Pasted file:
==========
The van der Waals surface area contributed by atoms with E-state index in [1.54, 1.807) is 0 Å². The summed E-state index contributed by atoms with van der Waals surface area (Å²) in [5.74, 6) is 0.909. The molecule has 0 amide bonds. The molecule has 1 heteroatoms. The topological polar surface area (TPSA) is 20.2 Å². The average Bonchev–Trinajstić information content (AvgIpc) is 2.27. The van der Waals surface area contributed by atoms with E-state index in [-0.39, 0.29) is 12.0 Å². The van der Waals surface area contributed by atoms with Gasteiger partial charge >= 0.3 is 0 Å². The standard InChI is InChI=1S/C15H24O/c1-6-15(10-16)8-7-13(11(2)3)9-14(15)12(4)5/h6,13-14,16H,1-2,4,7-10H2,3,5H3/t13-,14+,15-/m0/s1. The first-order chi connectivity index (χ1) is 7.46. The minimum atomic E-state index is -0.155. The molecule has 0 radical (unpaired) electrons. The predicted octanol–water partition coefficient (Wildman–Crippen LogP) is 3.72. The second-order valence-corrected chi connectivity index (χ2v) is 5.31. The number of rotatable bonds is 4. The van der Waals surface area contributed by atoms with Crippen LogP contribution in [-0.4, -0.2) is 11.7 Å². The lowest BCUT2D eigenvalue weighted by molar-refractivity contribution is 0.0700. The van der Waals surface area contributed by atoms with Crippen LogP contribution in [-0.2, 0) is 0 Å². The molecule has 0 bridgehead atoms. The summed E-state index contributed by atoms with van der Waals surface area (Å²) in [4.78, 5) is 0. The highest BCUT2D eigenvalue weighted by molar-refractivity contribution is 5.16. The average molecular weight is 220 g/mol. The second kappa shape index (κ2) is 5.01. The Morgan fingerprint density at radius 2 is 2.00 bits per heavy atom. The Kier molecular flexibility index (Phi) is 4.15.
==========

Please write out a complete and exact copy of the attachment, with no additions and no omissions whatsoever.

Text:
The van der Waals surface area contributed by atoms with E-state index in [1.54, 1.807) is 0 Å². The summed E-state index contributed by atoms with van der Waals surface area (Å²) in [5.74, 6) is 0.909. The molecule has 0 amide bonds. The molecule has 1 heteroatoms. The topological polar surface area (TPSA) is 20.2 Å². The average Bonchev–Trinajstić information content (AvgIpc) is 2.27. The van der Waals surface area contributed by atoms with E-state index in [-0.39, 0.29) is 12.0 Å². The van der Waals surface area contributed by atoms with Gasteiger partial charge >= 0.3 is 0 Å². The standard InChI is InChI=1S/C15H24O/c1-6-15(10-16)8-7-13(11(2)3)9-14(15)12(4)5/h6,13-14,16H,1-2,4,7-10H2,3,5H3/t13-,14+,15-/m0/s1. The first-order chi connectivity index (χ1) is 7.46. The minimum atomic E-state index is -0.155. The molecule has 0 radical (unpaired) electrons. The predicted octanol–water partition coefficient (Wildman–Crippen LogP) is 3.72. The second-order valence-corrected chi connectivity index (χ2v) is 5.31. The number of rotatable bonds is 4. The van der Waals surface area contributed by atoms with Crippen LogP contribution in [-0.4, -0.2) is 11.7 Å². The lowest BCUT2D eigenvalue weighted by molar-refractivity contribution is 0.0700. The van der Waals surface area contributed by atoms with Crippen LogP contribution in [-0.2, 0) is 0 Å². The molecule has 0 bridgehead atoms. The summed E-state index contributed by atoms with van der Waals surface area (Å²) in [4.78, 5) is 0. The highest BCUT2D eigenvalue weighted by molar-refractivity contribution is 5.16. The average molecular weight is 220 g/mol. The second kappa shape index (κ2) is 5.01. The Morgan fingerprint density at radius 2 is 2.00 bits per heavy atom. The Kier molecular flexibility index (Phi) is 4.15.